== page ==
10.1186_1471-2296-12-83.pdf (305.62 kB)
Confidence and quality in managing CKD compared with other cardiovascular diseases and diabetes mellitus: a linked study of questionnaire and routine primary care data
journal contributionposted on 2013-10-29, 16:57 authored by Mohammad A. Tahir, Olga Dmitrieva, Simon de Lusignan, Jeremy van Vlymen, Tom Chan, Ramez Golmohamad, Kevin Harris, Charles Tomson, Nicola Thomas Thomas, Hugh Gallagher
Background:Much of chronic disease is managed in primary care and chronic kidney disease (CKD) is a recent addition. We are conducting a cluster randomised study of quality improvement interventions in CKD (QICKD) - Clinical Trials Registration: ISRCTN56023731. CKD registers have a lower than expected prevalence and an initial focus group study suggested variable levels of confidence in managing CKD. Our objective is to compare practitioner confidence and achievement of quality indicators for CKD with hypertension and diabetes. Method:We validated a new questionnaire to test confidence. We compared confidence with achievement of pay-for-performance indicators (P4P) and implementation of evidence-based guidance. We achieved a 74% (148/201) response rate. Results:87% (n = 128) of respondents are confident in managing hypertension (HT) compared with 59% (n = 87) in managing HT in CKD (HT+CKD); and with 61% (n = 90) in HT, CKD and diabetes (CKD+HT+DM). 85.2% (P4P) and 62.5% (National targets) of patients with hypertension are at target; in patients with HT and CKD 65.1% and 53.3%; in patients with HT, CKD and DM 67.8% and 29.6%. Confidence in managing proteinuria in CKD is low (42%, n = 62). 87% of respondents knew BP treatment thresholds in CKD, but only 53% when proteinuria is factored in. Male GPs, younger (< 35 yrs), and older (> 54 yrs) clinicians are more confident than females and 35 to 54 year olds in managing CKD. 84% of patients with hypertension treated with angiotensin modulating drugs achieve achieved P4P targets compared to 67% of patients with CKD. Conclusions:Practitioners are less likely to achieve management targets where their confidence is low.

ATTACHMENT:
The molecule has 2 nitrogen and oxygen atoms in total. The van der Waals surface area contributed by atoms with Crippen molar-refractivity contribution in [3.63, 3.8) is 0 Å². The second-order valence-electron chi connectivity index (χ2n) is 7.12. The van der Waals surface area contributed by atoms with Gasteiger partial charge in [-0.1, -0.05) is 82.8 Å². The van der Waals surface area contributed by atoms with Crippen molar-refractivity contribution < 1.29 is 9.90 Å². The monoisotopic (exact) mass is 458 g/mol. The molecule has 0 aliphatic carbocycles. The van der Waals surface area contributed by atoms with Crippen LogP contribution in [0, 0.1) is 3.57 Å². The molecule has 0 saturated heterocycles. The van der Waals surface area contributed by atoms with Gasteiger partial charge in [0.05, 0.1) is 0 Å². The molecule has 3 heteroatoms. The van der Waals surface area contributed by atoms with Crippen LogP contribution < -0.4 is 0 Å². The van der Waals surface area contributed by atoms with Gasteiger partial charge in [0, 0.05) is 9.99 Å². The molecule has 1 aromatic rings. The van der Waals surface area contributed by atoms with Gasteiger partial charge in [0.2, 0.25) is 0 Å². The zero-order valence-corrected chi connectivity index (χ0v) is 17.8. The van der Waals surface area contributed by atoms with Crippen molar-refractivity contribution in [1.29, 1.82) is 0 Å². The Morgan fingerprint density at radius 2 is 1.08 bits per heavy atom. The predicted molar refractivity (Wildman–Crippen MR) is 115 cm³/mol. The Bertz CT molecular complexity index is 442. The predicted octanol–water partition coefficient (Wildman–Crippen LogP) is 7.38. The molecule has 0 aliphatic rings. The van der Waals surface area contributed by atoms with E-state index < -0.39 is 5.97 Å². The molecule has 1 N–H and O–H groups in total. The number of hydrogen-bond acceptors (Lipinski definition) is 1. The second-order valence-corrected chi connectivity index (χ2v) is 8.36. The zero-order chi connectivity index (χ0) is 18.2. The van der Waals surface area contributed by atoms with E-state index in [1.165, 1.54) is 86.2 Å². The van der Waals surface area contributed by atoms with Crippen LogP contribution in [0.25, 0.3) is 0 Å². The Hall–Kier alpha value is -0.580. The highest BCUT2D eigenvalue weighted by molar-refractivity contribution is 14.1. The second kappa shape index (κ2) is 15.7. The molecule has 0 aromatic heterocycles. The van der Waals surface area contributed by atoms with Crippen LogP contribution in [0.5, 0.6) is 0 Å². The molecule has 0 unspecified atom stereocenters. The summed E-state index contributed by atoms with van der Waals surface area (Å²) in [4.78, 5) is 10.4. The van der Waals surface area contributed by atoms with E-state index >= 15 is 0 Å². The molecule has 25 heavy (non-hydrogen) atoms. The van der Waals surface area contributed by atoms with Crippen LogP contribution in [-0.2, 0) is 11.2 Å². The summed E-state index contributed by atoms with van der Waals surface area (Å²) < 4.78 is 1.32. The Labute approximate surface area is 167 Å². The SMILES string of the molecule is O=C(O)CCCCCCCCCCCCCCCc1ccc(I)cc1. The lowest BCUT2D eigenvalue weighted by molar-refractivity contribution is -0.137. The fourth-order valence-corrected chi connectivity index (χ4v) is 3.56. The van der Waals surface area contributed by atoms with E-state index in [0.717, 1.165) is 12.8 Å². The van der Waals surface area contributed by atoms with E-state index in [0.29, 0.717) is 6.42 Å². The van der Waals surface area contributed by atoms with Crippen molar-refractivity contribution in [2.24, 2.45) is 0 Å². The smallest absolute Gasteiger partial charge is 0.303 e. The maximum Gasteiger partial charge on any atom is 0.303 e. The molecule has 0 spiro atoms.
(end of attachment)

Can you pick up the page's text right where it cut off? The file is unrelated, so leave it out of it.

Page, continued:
CitationBMC Family Practice, 2011, 12:83
- VoR (Version of Record)